The U.S. often gets downgraded versions of high-performance cars. Be it the 5-mph impact bumpers of the 1970s or down-powered engines forced to meet emissions regulations, we are sometimes left jealous of the European versions of certain cars. Today is a different day, though, because this time the U.S. gets the good one. The US-spec McLaren Senna is louder than the version sold in Europe.
Louder is better, at least when you’re talking about a 789-horsepower British-born hyper exotic. The Senna’s noise arrives thanks to a 4.0-liter twin-turbocharged V-8, which routes its bark through an exhaust system that exits under the rear wing. On European-spec Sennas, a trio of tailpipes is used. On the U.S.-spec car, it has a different setup comprised of just two tailpipes.
According to , the reason stems from tighter noise regulations in Europe versus the U.S. and other parts of the world. The Euro version has a third exhaust outlet, and the other two pipes have baffling that blocks them off at low speeds. The third pipe has an additional muffler, and at higher speeds the baffling opens and the exhaust flows through the upper two pipes with the lower pipe closed off.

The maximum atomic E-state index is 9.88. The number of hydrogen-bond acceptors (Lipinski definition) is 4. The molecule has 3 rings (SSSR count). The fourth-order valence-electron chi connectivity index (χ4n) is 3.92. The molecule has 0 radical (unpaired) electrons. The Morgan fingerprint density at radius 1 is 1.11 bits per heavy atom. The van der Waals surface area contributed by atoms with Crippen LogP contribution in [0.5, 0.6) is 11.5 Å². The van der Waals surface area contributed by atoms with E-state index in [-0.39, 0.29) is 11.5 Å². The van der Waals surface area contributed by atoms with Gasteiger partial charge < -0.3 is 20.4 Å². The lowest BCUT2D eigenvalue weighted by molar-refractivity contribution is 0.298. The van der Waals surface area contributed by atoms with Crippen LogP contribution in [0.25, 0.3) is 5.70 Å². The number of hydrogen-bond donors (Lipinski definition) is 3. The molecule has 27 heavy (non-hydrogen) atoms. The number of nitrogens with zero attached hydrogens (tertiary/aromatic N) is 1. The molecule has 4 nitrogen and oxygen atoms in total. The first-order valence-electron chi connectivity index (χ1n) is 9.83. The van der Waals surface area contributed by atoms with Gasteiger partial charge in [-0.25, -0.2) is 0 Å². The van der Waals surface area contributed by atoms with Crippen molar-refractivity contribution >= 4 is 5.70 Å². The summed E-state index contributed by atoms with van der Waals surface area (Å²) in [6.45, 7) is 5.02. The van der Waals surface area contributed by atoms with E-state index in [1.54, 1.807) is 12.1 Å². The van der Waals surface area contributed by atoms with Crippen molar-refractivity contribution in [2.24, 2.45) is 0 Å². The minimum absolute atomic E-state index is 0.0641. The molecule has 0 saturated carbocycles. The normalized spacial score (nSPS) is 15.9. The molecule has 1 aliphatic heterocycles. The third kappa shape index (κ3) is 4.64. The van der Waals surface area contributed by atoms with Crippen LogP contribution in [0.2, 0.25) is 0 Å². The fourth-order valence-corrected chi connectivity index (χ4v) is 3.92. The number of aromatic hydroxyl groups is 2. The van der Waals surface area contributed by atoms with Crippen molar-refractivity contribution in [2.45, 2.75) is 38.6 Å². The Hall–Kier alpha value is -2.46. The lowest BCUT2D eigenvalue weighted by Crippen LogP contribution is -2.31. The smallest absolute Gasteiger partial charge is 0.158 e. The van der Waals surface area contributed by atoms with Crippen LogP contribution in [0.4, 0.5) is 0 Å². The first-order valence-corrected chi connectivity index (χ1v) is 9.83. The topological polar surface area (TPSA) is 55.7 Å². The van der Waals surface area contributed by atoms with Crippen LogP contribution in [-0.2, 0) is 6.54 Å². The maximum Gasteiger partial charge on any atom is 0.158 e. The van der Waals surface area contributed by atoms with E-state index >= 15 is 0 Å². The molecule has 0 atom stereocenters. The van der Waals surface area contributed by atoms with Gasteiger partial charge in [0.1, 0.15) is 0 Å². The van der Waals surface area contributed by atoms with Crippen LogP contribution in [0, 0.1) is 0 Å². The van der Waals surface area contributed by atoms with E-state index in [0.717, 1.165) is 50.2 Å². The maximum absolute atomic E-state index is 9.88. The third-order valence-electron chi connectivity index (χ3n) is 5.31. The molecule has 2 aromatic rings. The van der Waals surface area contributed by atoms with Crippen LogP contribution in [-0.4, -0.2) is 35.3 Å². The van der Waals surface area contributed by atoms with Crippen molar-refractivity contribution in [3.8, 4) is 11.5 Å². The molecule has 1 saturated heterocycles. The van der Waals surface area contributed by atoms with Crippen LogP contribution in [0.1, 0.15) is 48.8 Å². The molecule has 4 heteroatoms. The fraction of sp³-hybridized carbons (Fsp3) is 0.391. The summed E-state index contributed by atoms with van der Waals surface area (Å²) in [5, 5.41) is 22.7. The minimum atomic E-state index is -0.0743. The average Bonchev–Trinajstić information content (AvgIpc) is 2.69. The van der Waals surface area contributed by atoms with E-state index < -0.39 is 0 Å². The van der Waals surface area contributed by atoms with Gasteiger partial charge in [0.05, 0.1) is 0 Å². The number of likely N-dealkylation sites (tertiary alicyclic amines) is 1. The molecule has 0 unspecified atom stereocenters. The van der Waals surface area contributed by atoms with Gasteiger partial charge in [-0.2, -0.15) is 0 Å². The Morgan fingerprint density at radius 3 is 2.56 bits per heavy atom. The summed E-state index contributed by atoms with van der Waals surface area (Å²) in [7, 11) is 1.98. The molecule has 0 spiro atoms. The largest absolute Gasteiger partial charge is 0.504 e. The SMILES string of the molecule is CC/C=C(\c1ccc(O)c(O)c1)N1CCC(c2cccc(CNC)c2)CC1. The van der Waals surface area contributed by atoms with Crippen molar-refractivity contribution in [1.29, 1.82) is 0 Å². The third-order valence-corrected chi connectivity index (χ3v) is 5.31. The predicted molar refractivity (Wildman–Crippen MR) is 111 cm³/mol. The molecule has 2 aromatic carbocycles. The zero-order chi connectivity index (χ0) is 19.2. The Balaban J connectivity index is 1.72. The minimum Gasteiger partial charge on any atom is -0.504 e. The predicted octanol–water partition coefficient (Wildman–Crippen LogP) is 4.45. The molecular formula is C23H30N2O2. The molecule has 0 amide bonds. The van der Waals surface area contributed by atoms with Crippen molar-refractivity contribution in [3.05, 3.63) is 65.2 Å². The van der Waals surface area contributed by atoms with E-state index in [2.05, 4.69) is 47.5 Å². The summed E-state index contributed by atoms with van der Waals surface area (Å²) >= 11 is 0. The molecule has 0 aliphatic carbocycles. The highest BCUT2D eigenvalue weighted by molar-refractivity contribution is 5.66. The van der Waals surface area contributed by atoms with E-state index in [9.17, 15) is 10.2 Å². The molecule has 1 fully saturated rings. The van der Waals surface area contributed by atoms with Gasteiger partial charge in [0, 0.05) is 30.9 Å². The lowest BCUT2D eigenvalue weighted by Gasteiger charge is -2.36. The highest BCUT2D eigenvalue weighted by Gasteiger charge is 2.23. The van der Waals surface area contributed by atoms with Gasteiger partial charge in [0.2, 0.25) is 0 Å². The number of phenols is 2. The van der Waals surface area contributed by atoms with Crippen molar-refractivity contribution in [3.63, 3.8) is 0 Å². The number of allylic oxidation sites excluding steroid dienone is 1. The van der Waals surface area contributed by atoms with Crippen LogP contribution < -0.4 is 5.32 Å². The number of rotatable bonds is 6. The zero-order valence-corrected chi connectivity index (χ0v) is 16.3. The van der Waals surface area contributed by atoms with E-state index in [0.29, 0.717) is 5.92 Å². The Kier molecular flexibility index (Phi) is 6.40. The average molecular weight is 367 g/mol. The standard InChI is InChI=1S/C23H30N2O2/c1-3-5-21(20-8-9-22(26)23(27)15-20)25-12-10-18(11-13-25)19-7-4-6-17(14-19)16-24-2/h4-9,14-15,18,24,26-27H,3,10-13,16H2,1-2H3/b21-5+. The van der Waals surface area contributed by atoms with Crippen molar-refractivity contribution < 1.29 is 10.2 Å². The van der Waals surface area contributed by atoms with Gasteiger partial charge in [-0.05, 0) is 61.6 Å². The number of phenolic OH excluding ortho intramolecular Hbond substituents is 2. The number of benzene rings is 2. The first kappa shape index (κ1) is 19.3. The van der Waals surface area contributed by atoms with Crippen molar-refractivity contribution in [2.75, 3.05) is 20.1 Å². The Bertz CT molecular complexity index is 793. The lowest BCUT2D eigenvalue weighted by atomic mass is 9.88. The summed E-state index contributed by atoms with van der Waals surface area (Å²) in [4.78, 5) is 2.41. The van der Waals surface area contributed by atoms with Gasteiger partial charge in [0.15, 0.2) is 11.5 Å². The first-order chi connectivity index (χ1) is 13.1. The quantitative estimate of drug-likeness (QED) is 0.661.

As for the Senna sent to the U.S. and other markets, it doesn’t have the third restrictive pipe and therefore the exhaust system weighs less and the car is able to sing its glorious tune even at slower speeds. This is one time when the U.S. earns a victory on the automotive spec front.
Still, the triplet of pipes on the European-spec Senna does look cooler. It’s interesting because it’s different and it fits the shape of the exhaust outlet space better. We assume that McLaren designed the exhaust opening to work best with the triple pipes for its home market.